◊ ◊ ◊

WHAT'S more provocative in a positive way is the role Spectacles could play in resolving questions and disputes in street encounters between police and ordinary American citizens. They’d be one more easily accessible visual-recording device citizens could use to confirm or deny statements made by police in altercations. Especially the potentially deadly ones.

This year has been especially ugly on that front. Several high-profile encounters have left citizens dead at the hands of police in often disputed circumstances. Imagine a crowd of onlookers, by happenstance at the scene of a potentially deadly encounter, that included two or three people making videos of the event with Spectacles at slightly different times and from different perspectives — in addition to the cellphone videos almost certainly taken at the same time.

Spiegel has called Spectacles a “toy,” in an understatement I hope he uttered in jest. In ways that Snap Inc. may not even envision just yet, Spectacles could play a deadly serious role in police-community interactions as another dispositive visual aid in finding out What Really Happened.

◊ ◊ ◊

Snap CEO Even Spiegel told The Wall Street Journal that he views Snap as a camera company, rather than a social-media company. Sure, he can say that now, now that he’s actually got cameras to sell.

But when Spectacles go on the market, and once the product meets the real world and its myriad applications for this, Snap may find it can’t so easily divorce itself from its social-media identity.

The camera was, in many ways, one of the first true social-media devices. Photography has a built-in purpose of sharing; there's an implicit reliance on community with cameras (and the photos that come out of them). Spectacles won’t end that relationship with social; they’ll enhance it. And what people share with Spectacles will certainly go beyond what their creators intended, in ways that could save more than just memories.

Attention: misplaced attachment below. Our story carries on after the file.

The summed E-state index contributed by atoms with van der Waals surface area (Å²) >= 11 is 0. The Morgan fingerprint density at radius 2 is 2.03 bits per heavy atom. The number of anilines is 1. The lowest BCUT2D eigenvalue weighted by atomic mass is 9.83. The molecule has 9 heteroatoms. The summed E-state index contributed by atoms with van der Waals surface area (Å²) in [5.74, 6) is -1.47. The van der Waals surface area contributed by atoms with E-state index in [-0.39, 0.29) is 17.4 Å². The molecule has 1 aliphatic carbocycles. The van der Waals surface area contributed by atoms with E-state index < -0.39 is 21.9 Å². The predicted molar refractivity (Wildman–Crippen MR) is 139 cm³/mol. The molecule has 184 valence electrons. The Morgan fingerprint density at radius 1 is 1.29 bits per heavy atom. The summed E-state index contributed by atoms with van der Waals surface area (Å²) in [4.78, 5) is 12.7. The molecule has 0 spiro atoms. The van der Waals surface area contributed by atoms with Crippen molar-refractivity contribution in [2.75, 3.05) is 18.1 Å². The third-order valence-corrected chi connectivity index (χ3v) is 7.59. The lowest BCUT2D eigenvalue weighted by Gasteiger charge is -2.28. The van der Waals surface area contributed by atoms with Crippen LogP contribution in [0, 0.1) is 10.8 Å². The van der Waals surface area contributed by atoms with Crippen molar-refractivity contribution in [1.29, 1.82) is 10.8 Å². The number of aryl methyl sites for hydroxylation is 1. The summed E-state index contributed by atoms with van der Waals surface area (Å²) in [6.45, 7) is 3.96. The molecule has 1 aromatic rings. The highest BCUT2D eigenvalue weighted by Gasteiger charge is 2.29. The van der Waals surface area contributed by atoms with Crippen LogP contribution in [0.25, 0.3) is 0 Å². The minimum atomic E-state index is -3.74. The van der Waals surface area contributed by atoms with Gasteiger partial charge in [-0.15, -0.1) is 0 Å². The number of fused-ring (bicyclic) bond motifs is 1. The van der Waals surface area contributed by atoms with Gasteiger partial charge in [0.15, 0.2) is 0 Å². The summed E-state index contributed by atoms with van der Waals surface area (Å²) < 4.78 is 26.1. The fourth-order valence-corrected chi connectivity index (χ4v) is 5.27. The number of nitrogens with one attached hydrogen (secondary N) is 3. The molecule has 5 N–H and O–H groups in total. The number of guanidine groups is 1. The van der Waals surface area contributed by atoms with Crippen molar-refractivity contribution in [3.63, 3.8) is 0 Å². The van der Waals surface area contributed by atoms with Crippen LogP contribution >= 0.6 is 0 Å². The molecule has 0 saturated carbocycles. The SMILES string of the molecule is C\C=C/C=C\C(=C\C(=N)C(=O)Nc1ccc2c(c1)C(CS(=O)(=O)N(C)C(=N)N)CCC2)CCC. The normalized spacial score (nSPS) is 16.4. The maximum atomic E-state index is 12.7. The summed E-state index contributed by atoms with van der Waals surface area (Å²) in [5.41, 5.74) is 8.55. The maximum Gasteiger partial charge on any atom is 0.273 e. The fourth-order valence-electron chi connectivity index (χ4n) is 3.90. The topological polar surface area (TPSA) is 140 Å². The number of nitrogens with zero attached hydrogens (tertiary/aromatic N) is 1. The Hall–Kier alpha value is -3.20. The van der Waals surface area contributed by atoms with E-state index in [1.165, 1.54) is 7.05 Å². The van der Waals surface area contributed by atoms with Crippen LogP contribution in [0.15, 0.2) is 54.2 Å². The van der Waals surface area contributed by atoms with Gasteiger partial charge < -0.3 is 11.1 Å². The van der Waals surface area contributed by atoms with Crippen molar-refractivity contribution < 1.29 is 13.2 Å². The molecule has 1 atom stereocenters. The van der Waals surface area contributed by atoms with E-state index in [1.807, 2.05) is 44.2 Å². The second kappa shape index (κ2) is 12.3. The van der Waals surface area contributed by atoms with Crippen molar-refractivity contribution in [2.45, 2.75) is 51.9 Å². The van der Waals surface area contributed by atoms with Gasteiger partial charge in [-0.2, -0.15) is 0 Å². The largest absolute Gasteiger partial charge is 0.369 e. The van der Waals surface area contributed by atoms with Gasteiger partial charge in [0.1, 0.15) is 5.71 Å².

Image credits: Snapchat logo, Spectacles logo, still from Spectacles web site: © 2016 Snap Inc.

A Tale of Two Alphas: PBS Frontline doc explores
past lives of Clinton and Trump


If past really is prologue, there’s much yet to learn about Hillary Clinton and Donald Trump that comes from examining their respective histories. Stepping up for that task is “The Choice 2016,” the latest of PBS’ Frontline pre-election specials.

If you want to know more about Clinton’s penchant for control and secrecy — reflected in the private email server controversy dogging her current campaign — you might find illumination, as Frontline does, from considering her conservative childhood in a home with an emotionally abusive father.

If you want to get at the source of Trump’s brash, confrontational style of politics, remember that one of his mentors was a take-no-prisoners attorney who advised Sen. Joseph McCarthy during the Red Scare of the 1950’s. ...

Over its two hours, “The Choice 2016” tells the story of two supremely confident, ravenously ambitious, self-made political animals, each driven as much by doubt and the fear of humiliation or defeat as by political aspiration. ...

Read the full review at The Wrap.

Image credit: MER photo-illustration from CNN portraits.


Modern bromance: 'Lethal Weapon' reboot
scales down movie formula for TV



In a fall TV season well-stocked with blasts from the past, programmers clearly hope that familiarity doesn’t breed contempt. Maybe no one’s hopes are higher than the folks at Fox, whose “Lethal Weapon” reboot of the 80’s/90’s-era Mel Gibson-Danny Glover movie franchise is being marketed as a centerpiece for the season.

The original 1987 film, written by Shane Black and directed by Richard Donner, was a template for buddy-cop films to come, generating three sequels and huge box office. Fox’s series stars Clayne Crawford and Damon Wayans — a newer face and an established comedic talent — are intended to awaken the “Weapon” for a new generation.

The results on the small screen are about what you’d expect, and exactly what’s necessary; Fox’s small-screen production is a comfortably predictable reboot of the original species — something for the 47 million or so Americans who weren’t around when the last “Lethal Weapon” movie premiered in 1998. ...

Read the full review at The Wrap

Image credit: Photo: Richard Foreman/FOX